Friday, September 24, 2010

Holy Cow!

Our landlord is a farmer. He is also by country standards our neighbour (if you consider half a mile up the road, behind century old trees a neighbour). He specializes in suckling i.e calves. I still haven't quite yet grasped the concept though. For me, a cow serves 2 purposes, milk and food. Now breeding cows just for the sake of breeding them is still a bit of a mystery to me. He probably sells them on to other farmers so they can make milk or food I suppose! He owns a few fields (as farmers do) and specifically, owns the field beside us. Well, actually, our house is built on one of the corners of the field. He also uses another bit of the field (right beside us to stare bails of hay). In itself, it's not a problem. It's actually quite nice to be looking at bails of hay, although these are wrapped in black plastic. He also parks one of his things there. I don't know what the thing is. It's some type of green trailer, with an open top, a bit like a big huge skip on wheels. I assume it has something to do with feeding the cows, but I'm not really sure.

I wouldn't say our landlord is much older than we are. We know that he is not married and lives with his mum in the big farm. We drove up there once before we moved in and I was expecting a farm, complete with, you know, chickens running around, a lazy cat somewhere, a couple of dogs, you know the stereotype. And to my surprise, oh no, it wasn't your typical farm. It looks more like a manor with manicured laws, ivy climbing up the facade and flowers strategically planted. Until he took us to the back, now, that was a proper farm yard, minus the chickens. I still have trouble imagining him living in that kind of house. With the job they do, farmers are not people that generally worry too much about their appearance, they are not afraid to get dirty, and wear practical clothes. So does our landlord, you will always find him wearing a pair of mucky overalls, or a dirty pair of jeans with a dirty shirt. OK, all farmers don't go around with big holes the size of my fists in their shirt but he does. That and his trusted boots, not wellington boots, more like safety boots. Anytime he calls in (which is not often), I invite him in for a cup of tea or something and whenever he accepts the invitation, he takes his boots off at the door, even though we keep telling him that it doesn't matter. There is something funny about your landlord standing in your sitting room wearing a shirt full of holes, dirty jeans and his socks though!

The other morning, as we were having breakfast, I took a look outside and as usual, the cows were in the field. And then, I noticed that one of the calves was standing by the bails of hay, despite the electric fence that is around them. I called Mr Foodie who called our landlord. A few minutes later, the landlord pulled up, not in his usual filthy, dirty Jeep but in a Jaguar and used it to block the entrance to the field. The place where the bails are kept doesn't have a gate, and there is no need for it, well at least until the electric fence stops working. He came in for a little chat and informed us that one of his 'girls' (he lovingly refers to his cows as his 'girls') was about to calf and if Marie wanted, we could go and have a look at the baby, once it was born. He also informed us that the fence was fixed and that there shouldn't be any more replays of the great escape.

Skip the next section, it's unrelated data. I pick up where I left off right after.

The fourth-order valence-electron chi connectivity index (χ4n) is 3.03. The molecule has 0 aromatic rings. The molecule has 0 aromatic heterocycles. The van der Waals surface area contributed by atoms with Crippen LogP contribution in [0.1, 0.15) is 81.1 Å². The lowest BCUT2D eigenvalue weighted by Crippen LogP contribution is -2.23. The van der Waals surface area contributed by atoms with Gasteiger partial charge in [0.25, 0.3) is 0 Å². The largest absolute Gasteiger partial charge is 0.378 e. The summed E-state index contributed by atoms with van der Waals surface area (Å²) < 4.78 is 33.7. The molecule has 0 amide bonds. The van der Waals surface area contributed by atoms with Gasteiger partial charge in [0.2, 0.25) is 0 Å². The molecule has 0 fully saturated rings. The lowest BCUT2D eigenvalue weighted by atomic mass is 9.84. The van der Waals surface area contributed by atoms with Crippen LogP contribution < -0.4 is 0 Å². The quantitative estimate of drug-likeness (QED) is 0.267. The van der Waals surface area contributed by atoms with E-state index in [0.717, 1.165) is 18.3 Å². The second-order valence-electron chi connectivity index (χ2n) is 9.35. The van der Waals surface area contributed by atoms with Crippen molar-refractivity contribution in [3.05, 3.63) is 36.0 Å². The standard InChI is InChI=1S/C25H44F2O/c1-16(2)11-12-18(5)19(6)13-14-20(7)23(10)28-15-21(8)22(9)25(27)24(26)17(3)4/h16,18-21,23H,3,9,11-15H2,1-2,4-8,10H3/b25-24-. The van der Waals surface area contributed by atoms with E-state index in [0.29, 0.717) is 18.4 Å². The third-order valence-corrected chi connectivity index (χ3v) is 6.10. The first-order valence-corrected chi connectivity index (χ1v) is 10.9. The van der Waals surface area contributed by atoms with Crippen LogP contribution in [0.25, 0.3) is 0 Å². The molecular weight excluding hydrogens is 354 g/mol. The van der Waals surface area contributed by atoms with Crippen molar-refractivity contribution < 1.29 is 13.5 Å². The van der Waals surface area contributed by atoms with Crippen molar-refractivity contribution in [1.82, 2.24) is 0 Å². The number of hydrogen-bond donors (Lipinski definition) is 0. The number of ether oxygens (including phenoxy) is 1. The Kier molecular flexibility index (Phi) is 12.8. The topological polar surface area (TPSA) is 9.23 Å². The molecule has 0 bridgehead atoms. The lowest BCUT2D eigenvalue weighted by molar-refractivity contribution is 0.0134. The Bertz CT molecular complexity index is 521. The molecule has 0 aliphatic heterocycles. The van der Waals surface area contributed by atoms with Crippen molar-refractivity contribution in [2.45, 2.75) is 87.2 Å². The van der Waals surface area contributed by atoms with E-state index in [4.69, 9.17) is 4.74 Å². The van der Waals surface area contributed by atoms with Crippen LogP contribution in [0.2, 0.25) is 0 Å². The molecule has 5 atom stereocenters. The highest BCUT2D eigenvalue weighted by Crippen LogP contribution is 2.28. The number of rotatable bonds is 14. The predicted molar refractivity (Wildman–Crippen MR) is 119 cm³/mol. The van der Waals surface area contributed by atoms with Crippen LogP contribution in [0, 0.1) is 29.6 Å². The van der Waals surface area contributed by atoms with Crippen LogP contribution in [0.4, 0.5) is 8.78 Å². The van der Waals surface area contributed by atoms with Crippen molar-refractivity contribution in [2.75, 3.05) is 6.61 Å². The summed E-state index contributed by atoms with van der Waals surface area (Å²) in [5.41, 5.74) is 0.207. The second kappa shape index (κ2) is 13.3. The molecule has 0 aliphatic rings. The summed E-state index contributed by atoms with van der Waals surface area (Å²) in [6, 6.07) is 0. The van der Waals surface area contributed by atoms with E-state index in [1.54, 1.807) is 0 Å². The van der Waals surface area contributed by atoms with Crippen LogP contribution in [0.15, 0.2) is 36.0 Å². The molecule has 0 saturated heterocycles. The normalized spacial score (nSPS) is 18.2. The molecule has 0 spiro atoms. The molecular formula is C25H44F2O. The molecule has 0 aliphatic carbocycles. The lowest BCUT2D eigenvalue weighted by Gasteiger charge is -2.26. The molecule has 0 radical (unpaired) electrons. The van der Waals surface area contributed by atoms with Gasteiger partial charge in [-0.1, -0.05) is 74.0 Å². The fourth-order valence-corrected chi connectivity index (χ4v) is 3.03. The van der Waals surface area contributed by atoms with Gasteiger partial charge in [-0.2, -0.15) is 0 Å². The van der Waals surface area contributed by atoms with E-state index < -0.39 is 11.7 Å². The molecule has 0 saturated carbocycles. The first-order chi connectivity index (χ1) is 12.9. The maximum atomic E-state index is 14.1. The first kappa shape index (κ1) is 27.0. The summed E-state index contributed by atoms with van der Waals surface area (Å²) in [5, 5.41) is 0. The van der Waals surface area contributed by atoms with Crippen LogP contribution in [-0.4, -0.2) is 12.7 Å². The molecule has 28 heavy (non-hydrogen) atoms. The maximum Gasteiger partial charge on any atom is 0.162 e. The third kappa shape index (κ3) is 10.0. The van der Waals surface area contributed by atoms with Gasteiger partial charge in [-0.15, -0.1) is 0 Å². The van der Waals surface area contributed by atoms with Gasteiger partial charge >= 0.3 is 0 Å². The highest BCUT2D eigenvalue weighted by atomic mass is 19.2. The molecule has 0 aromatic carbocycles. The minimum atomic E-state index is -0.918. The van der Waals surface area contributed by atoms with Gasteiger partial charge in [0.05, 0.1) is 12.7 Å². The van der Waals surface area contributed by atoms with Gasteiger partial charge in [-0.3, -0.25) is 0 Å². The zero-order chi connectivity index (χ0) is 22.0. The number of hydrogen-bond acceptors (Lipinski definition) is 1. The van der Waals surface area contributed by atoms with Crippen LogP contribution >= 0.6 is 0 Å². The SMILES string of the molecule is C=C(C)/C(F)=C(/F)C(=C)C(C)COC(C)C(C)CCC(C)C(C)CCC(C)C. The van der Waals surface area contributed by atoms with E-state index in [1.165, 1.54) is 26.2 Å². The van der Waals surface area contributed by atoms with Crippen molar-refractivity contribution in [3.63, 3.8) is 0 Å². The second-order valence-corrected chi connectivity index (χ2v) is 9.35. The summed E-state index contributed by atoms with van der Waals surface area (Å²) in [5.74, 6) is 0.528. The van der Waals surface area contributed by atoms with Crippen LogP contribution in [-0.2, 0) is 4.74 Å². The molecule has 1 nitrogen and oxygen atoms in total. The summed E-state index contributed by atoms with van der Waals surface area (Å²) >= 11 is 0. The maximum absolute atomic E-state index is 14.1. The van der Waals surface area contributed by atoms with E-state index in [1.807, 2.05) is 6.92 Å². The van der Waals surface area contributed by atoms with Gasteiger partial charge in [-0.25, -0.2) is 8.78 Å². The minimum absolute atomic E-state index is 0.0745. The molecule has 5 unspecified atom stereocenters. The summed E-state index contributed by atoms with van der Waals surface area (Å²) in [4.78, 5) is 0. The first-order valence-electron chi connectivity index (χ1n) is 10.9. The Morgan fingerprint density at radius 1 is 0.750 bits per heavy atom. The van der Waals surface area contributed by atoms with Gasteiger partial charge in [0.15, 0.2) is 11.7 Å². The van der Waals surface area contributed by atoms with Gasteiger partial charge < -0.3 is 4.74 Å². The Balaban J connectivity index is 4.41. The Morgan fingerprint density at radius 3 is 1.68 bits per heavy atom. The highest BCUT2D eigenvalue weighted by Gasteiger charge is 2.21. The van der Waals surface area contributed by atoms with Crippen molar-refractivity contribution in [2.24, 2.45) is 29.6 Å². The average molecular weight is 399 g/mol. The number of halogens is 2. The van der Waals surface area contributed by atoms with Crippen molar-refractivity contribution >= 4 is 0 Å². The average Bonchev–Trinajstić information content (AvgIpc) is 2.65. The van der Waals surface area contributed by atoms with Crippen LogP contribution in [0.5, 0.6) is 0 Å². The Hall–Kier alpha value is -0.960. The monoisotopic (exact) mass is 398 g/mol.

Was it? Not really for the past couple of days, the same calf keeps going through the fence and grazes where the bails of hay are. We, being neighbourly, keep hushing him back into the field. We would be sitting down, helping Marie with her homework and notice the calf in there, again. So one of us would go out, make a lot of noise and wave our arms so that the calf would get a fright and go back in. Only, after 2 days of that treatment, the calf has grown used to the two legged weird looking things coming out of the big box and making strange noises and moving in a very suspicious way. He now just stares at us and doesn't move an inch. So we go out onto the road and into the field and get closer and closer and closer. So close, that eventually, he does get a bit scared and runs back to his mates.

So imagine our surprise when yesterday afternoon, while once again doing homework at the kitchen table, I looked out the window to see the calf. Not where the bails of hay are, no. With its nose nearly stuck to our sun room window, looking at us while ruminating. I felt like a fish in a tank! Mr Foodie called the landlord and told him that he was going to get him back into the field. We have a big gate at the back of our garden, that leads into the field. So off Mr Foodie goes, into the garden, opens the gate while wearyingly staring at the small bull who is now grazing on the lovely little arbusts that are supposed to eventually grow into a hedge. The young bull, having grown more than accustomed to us, is just staring at him. So Mr Foodie has to get closer and closer again and eventually manages to scare him back into the field. Mr Foodie closes the gate again and all is well.

But, oh no, about an hour later, the same little stubborn tear away is in our garden, again, grazing on all the tasty grass. Mr Foodie goes back out and chases him into the field again. Only this time, Mr Foodie has to run after the beast and this one, instead of going through the gate, decides to go straight through our barbed wired mesh fence. So now, not only does the electric fence need fixing but our fence does too. Our landlord will come by today to do so as we called him last night to let him know that the calf might have injured himself. But one thing is for sure though, we had a great laugh and it was well worth getting a new fence. My only regret is not having my camera at hand! Mr Foodie, how about dressing up as a cowboy for Hallowe'en?

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